The Holy Spirit, the Christian community, and the kingdom of God

The Holy Spirit plays a more important role in Luke–Acts than in the other gospels. Some scholars have argued that the Spirit’s involvement in the career of Jesus is paradigmatic of the universal Christian experience, others that Luke’s intention was to stress Jesus’ uniqueness as the Prophet of the final age.[45] It is clear, however, that Luke understands the enabling power of the Spirit, expressed through non-discriminatory fellowship (“All who believed were together and had all things in common”), to be the basis of the Christian community.[46] This community can also be understood as the Kingdom of God, although the kingdom’s final consummation will not be seen till the Son of Man comes “on a cloud” at the end-time.[47]

Christians vs. Rome and the Jews

Luke needed to define the position of Christians in relation to two political and social entities, the Roman Empire and Judaism. Regarding the Empire Luke makes clear that, while Christians are not a threat to the established order, the rulers of this world hold their power from Satan, and the essential loyalty of Christ’s followers is to God and this world will be the kingdom of God, ruled by Christ the King.[48] Regarding the Jews, Luke emphasises the fact that Jesus and all his earliest followers were Jews, although by his time the majority of Christ-followers were gentiles; nevertheless, the Jews had rejected and killed the Messiah, and the Christian mission now lay with the gentiles.[49]

Comparison with other writings

The gospels of Matthew, Mark and Luke share so much in common that they are called the Synoptics, as they frequently cover the same events in similar and sometimes identical language. The majority opinion among scholars is that Mark was the earliest of the three (about 70 AD) and that Matthew and Luke both used this work and the “sayings gospel” known as Q as their basic sources. Luke has both expanded Mark and refined his grammar and syntax, as Mark’s Greek writing is less elegant. Some passages from Mark he has eliminated entirely, notably most of chapters 6 and 7, which he apparently felt reflected poorly on the disciples and painted Jesus too much like a magician. Despite this, he follows Mark’s narrative more faithfully than does Matthew.[50]

Despite being grouped with Matthew and Mark, Luke’s gospel has a number of parallels with the Gospel of John. For example, Luke uses the terms “Jews” and “Israelites” in a way unlike Mark, but like John; the figures of Mary of Bethany and Martha as well as a person named Lazarus (although Lazarus of Bethany and the Lazarus of the parable are generally not considered the same person) are found only in Luke and John; and at Jesus’ arrest, only Luke and John state that the servant’s right ear was cut off (there are several such small details found only in Luke and John).[51]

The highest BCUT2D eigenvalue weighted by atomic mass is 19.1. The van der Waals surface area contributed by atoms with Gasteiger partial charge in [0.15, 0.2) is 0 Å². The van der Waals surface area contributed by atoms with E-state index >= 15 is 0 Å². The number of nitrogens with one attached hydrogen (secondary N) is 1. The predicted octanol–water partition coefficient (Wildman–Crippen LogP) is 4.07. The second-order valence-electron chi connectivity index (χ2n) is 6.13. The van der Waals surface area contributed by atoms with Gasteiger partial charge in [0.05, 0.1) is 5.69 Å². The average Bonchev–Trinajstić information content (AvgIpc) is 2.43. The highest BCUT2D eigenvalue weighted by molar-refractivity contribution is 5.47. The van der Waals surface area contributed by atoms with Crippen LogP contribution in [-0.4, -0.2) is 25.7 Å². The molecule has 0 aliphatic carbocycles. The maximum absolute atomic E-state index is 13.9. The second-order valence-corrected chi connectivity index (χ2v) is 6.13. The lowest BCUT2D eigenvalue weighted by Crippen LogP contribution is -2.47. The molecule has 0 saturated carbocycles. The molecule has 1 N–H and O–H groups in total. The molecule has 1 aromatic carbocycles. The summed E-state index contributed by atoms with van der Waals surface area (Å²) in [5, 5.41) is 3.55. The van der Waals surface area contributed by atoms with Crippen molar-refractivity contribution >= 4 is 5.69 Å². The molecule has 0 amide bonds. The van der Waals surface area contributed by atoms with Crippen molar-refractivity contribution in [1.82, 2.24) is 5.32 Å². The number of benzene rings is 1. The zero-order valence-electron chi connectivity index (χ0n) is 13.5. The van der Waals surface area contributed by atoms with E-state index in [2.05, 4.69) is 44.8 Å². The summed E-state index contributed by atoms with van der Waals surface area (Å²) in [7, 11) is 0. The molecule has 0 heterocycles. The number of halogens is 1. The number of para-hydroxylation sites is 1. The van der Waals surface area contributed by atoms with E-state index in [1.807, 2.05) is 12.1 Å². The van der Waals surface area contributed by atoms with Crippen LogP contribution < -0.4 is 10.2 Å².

References

  1.  http://khazarzar.skeptik.net/books/titles.pdf
  2.  Stanton 1911, p. 118.
  3.  Allen 2009, p. 325.
  4.  Thompson 2010, p. 319.
  5. Allen 2009, p. 326.
  6. Johnson 2010, p. 44.
  7. Burkett 2002, p. 196.
  8. Theissen & Merz 1998, p. 32.
  9.  Ehrman 2005, pp. 172, 235.
  10. Perkins 2009, pp. 250–53.
  11.  Ehrman 1996, p. 27.
  12.  Boring 2012, p. 596.
  13.  Ellis 2003, p. 19.
  14.  Burkett 2002, p. 195.
  15.  Boring 2012, p. 556.
  16.  Perkins 1998, p. 253.
  17.  Boring 2012, p. 590.
  18. Green 1997, p. 35.
  19.  Charlesworth 2008, p. 42.
  20.  Knox 1942, p. 78.
  21.  Knox 1942.
  22.  Tyson 2006.
  23.  Klinghardt 2008.
  24.  Knox 1942, pp. 131-132.
  25.  Tyson 2006, p. 78.
  26. Balch 2003, p. 1104.
  27.  Hurtado 2005, p. 284.
  28.  Ehrman 1999, p. 82.
  29.  Ehrman 1999, p. 80.
  30.  Powell 1998, pp. 39–40.
  31.  Burkett 2002, p. 204.
  32.  Green 1995, pp. 16–17.
  33.  Meier 2013, p. 417.
  34.  Green 1997, p. 36.
  35.  Carroll 2012, pp. 15–16.
  36.  Boring 2012, p. 569.
  37.  Evans 2011, p. no page numbers.
  38.  Powell 1989, p. 60.
  39.  Powell 1989, pp. 63–65.
  40.  Powell 1989, p. 66.
  41. Buckwalter 1996, p. 4.
  42.  Ehrman 1996, p. 65.
  43.  Miller 2011, p. 63.
  44. Ehrman 1996, p. 66.
  45.  Powell 1989, pp. 108–11.
  46.  Powell 1989, p. 111.
  47.  Holladay 2011, p. no page number.
  48.  Boring 2012, p. 562.
  49.  Boring 2012, p. 563.
  50.  Johnson 2010, p. 48.
  51.  Boring 2012, p. 576.